Our results can be understood at a broader theoretical level by relating them to the theory of natural assessment . This theory maintains that physical properties such as size, distance, and loudness are evaluated routinely and automatically without effort. Hence, the evaluations of these physical properties are often substituted for more complicated judgments. Within the framework of substitution judgment, graph scale effects occur simply because evaluating physical distance is easier than calculating numerical difference. Therefore, the physical distance on a coordinate graph as a physical property is a partial substitute for the corresponding numerical difference in decision-making processes.
Practically speaking, perceived distance as a cue for preference may also influence consumer choice and managerial decision making. For example, Coulter and Norberg (2009) show that the more distant a printed discounted price is from the full price in an ad, the higher the likelihood that the commercial offer will be accepted . This finding is of interest to marketing professionals and consumer law practitioners. The European Union has issued directives for promoting informed consumer decision making, and avoiding deceptive communication between firms and consumers (Directive 2005/29/CE of 11 May 2005; Directive 2006/114/CE of 12 December 2006). Our study shows that manipulation in a graph of perceived distance between risk options affects choice. Note that our study uses graphs to present the information of choices and thus exerts impact on the final choices, rather than uses statistic knowledge to mislead people to make uncertain decisions. In addition, the present result is generalizable to other risky consumer choice domains. Consider, for example, a pension plan or financial product in which the relevant attributes are returns and risks. In this context, products that offer higher returns are associated with higher risks. On the basis of our results, we conclude that a graph that compresses risk attributes will likely encourage risk-seeking behavior in consumers (e.g., choose the financial product that is associated with higher returns even if the risk is higher). On the other hand, one may wonder whether there are some methods which could be applied to counterbalance this distance-as-cue heuristic, such as judging the area when the coordinate axes both include zero, or judging the diagonal rather than distance. It is interesting and important to explore this issue in the future research in order to making better judgment and decisions.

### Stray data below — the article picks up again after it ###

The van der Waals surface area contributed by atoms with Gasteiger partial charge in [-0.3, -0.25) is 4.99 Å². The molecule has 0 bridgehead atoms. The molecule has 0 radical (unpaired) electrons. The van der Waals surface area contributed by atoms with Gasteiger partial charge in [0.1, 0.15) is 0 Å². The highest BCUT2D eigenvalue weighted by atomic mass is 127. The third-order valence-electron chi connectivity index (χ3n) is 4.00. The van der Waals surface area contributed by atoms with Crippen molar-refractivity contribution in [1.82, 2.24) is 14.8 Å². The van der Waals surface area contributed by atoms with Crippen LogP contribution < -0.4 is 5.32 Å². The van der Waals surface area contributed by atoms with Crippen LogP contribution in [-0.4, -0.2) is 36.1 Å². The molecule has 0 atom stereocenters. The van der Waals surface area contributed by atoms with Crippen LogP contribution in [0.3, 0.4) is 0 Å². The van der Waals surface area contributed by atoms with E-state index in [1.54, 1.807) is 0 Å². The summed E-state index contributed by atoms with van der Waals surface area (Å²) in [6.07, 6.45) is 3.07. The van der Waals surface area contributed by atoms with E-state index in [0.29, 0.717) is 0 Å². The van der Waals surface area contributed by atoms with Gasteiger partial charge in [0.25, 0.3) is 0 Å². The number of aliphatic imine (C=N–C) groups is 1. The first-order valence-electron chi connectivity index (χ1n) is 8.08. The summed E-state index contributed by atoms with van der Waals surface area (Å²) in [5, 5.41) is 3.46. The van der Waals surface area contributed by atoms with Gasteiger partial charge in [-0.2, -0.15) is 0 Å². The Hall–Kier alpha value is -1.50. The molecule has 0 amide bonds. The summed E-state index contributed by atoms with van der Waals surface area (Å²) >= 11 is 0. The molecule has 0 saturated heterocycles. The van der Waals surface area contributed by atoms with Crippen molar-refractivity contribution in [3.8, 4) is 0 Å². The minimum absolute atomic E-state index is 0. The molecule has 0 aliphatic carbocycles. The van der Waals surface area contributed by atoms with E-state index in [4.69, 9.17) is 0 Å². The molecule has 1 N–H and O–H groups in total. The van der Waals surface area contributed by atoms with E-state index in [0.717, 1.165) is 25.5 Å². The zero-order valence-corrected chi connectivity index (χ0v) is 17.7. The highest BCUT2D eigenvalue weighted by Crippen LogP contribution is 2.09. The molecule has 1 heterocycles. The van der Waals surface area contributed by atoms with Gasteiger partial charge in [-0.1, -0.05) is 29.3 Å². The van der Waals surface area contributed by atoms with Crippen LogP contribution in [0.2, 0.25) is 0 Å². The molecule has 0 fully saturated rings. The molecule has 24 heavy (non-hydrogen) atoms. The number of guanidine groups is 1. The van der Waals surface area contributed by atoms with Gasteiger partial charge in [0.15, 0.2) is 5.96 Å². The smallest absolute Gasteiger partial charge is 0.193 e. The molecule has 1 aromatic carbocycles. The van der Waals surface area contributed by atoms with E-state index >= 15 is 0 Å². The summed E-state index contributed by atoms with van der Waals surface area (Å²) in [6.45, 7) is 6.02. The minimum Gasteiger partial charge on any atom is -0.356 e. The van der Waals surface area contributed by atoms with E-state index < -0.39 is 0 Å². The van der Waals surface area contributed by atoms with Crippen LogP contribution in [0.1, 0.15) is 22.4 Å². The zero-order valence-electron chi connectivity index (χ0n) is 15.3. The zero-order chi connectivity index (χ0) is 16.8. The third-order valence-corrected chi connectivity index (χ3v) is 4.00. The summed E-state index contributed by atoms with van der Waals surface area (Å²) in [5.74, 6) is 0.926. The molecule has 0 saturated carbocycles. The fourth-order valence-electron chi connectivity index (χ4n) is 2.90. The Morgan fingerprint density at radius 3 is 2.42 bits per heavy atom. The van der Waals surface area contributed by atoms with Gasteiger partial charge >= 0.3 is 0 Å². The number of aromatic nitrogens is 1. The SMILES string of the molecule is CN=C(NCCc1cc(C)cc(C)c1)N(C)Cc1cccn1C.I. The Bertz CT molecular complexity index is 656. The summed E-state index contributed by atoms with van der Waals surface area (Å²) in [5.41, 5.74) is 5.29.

This study has identified a scale manipulation effect on decision making in graphical contexts, indicating that graphs may be manipulated to elicit desired impressions of the same information. As inconsequential as this manipulation may appear, it effectively changes preferences. With the increasing popularity of all kinds of graphs in information communication, using graphical representations is worth considering when presenting information in any context that involves graphs.
S1 File. Dataset: experiment 1.
S2 File. Dataset: experiment 2.
S3 File. Dataset: experiment 3.
We thank Jonathan Leland and Phillip Rescober for comments on a previous version of the paper. We also thank Drs. Edmund F. Perozzi and Rhoda E. Perozzi for English and editing assistance.
Conceived and designed the experiments: YS NB SL. Performed the experiments: YS. Analyzed the data: YS YL. Contributed reagents/materials/analysis tools: YS NB SL YL. Wrote the paper: YS NB SL YL.